Floris Paalman reflects on the legacy of Thomas Elsaesser and discusses the importance of space and architecture to his theories of film and media.Read More
Igor Krstic remembers the film scholar Thomas Elsaesser and reflects on his impact as a teacher and mentor.Read More
Large 21st century conferences, such as ICA 2016 in Fukuoka, evoke the impressive growth and diversification of academia within, between, and across disciplines. Yet their “poison”, if you will, is that they are so very large and up-scaled: potentially alienating; and clearly struggling with logistical complexity.Read More
Queer public spaces are zones of intimacy and possibility. They spatialize desire in ways that foster new modes of being and wanting. When I read about the June 12, 2016 shooting at Pulse in Orlando, I saw with new clarity how the public spaces in which I have felt most fully alive can so quickly be obliterated.Read More
Over the River allows the user to experience the recently vanished landscape of Hunter’s Point South, across from the Manhattan skyline. VR is employed to invoke empathy for a place, which takes on a political importance.Read More
Amy Corbin reviews Matthew Asprey Gear’s At the End of the Street in Shadow, which examines Orson Welles’s use of location shooting and geographic themesRead More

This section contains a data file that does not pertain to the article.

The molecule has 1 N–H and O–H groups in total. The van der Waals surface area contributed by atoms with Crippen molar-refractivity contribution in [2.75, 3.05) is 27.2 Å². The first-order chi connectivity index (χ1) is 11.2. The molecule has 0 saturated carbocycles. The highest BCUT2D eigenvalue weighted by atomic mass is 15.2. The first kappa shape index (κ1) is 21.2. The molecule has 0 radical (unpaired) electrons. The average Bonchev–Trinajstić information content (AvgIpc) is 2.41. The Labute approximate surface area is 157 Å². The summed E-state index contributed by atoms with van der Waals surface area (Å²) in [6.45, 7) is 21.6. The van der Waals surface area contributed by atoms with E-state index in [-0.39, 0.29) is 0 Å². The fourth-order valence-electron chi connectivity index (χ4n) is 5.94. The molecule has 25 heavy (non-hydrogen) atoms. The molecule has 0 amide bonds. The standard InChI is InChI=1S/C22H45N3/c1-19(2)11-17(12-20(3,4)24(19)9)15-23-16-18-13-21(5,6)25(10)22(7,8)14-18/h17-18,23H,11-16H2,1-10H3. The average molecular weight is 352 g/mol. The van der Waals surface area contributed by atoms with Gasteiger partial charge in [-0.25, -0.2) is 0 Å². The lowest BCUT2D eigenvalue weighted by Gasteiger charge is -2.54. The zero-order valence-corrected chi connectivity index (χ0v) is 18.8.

Malini Guha remembers Doreen Massey, and explores how Massey’s contention that the politics of space is the politics of difference resonated throughout her career, her activism, and her impact on geography and film studiesRead More
In this installment of the Mediapolis Q&A, Angelo Restivo interviews Ofer Eliaz about his new book Cinematic Cryptonomies: The Absent Body in Postwar Film.
Nathan Holmes discusses his new book Welcome to Fear City: Crime Film, Crisis, and the Urban Imagination with Mediapolis Reviews Editor Noelle Griffis.
Alexander Davis interviews Joshua Glick about his new book, which rethinks Los Angeles as a center of documentary production
Our Mediapolis Live series continues with part two of an interview with Dora Apel, author of “Beautiful Terrible Ruins: Detroit and the Anxiety of Decline.” Here, she and Mediapolis co-editor Brendan Kredell discuss the legacies of Henry Ford and Coleman Young in contemporary Detroit, and the critique of “creative class” urban planning.
Our Mediapolis Live series continues with an interview with Dora Apel, author of “Beautiful Terrible Ruins: Detroit and the Anxiety of Decline.” In the first of a two-part series, co-editor Brendan Kredell discusses with Apel her notion of the “deindustrial sublime” and the nomenclature of ruin photography.